Peconic Bay Winery has moved its daily operations of its tasting room from Route 25 in Cutchogue to a newer facility at Empire State Cellars in the Tanger Mall complex in Riverhead, the vineyard announced on Monday.
The Cutchogue facility will remain open for large-scale special events, private functions and exclusive wine club get-togethers. The change-up happened Jan. 1, said general manager Jim Silver, who said he “agonized” over the decision to close the Cutchogue tasting room but said that the move will ultimately be more profitable for the company.
“There is a massive crush of people coming through the Riverhead store all of the time now, the hours are much longer, and there is a lot more parking — we’ll reach a lot more people this way,” he said. “And to be honest, the agritourism aspect we were dealing with in Cutchogue is not nearly as profitable as you would image it would be and was not beneficial to the branding of our wine.”
Office and administrative work, fermentation, bottling and storage of wine will also continue at the Cutchogue location, which opened in 1979 and has been owned by Ursula and Paul Lowerre since 1999. Empire State Cellars opened at the Tanger Outlet Mall in the fall of 2011, with a tasting room and a retail store featuring over 800 wine, beer, and spirits products made exclusively in New York State. ESC-X is the export arm of Empire State Cellars, currently shipping products from ten New York wineries, including Peconic Bay, to the New York State Wine Outlet in Shanghai, China.
In the coming months, Peconic Bay will release more than a dozen brand-new wines, including four new “White Label” blends, three new “Red Label” blends, a new viognier, a new sauvignon blanc, a first ever off-dry riesling and a new method champenoise sparkling wine.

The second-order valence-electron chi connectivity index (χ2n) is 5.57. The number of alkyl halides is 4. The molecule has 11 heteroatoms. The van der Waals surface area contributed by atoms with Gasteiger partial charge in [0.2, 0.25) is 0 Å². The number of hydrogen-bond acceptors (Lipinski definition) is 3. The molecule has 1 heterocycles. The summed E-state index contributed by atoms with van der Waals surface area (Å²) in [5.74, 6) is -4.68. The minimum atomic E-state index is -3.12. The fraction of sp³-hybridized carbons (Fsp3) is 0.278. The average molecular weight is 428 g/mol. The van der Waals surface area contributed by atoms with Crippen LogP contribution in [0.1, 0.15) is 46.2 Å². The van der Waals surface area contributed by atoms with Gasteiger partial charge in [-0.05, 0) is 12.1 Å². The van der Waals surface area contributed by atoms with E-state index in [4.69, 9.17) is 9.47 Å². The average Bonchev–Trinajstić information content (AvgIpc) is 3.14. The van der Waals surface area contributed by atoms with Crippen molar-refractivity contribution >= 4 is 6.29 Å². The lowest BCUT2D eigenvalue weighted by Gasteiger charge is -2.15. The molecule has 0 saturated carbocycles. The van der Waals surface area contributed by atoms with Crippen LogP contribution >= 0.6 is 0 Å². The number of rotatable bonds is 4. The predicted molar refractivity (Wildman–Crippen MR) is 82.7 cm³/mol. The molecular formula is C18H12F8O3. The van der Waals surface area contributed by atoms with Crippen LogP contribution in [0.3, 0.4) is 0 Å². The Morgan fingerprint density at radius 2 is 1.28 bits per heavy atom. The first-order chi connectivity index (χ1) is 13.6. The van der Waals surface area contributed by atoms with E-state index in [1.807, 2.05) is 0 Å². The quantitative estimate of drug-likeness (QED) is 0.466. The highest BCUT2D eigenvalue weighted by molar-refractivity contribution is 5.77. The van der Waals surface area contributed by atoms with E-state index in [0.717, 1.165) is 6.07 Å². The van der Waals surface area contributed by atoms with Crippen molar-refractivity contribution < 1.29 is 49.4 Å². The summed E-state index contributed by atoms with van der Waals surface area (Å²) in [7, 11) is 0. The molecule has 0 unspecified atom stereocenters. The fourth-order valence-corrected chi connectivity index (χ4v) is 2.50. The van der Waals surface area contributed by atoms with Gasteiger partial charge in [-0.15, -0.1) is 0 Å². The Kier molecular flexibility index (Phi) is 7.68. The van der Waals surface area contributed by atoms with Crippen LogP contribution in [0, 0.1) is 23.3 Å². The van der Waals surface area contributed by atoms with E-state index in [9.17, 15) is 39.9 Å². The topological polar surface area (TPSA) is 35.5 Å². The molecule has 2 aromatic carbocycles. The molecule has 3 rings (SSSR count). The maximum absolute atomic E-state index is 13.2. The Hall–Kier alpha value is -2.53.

“Ursula and I are excited to welcome everyone to taste our new wines at Empire State Cellars, especially our loyal wine club members,” Lowerre said. “We plan to open the grounds of the winery at least eight times this summer exclusively for our club members for private parties, tastings and events.”
Steve Bate, executive director of the said he thought Peconic Bay’s move was an “interesting choice” in a region where many different business models are at work — but agritourism is still an important part of the puzzle as far as the wine council is concerned.
“It’s important for the wine council to continue to generate tourism for the region,” he said. “We’re looking forward to Jazz on the Vine and are planning a few different events to celebrate our 40th anniversary.”
Sliver added that he’d like to see one or two concerts this summer at the Cutchogue location, but nothing as elaborate as something like the NoFo Rock & Folk Fest shows that happened there in the past.
“The one-off shows we did like John Pizzarelli did very well in Cutchogue, and I could see a band like Blue Oyster Cult, who are playing acoustically now, being something we could book,” he said. “That type of thing would be much more profitable than being open seven days a week — pouring a lot of wine with people listening to music but not paying much attention to the quality of our wine. All we are doing here is repurposing our facilities."
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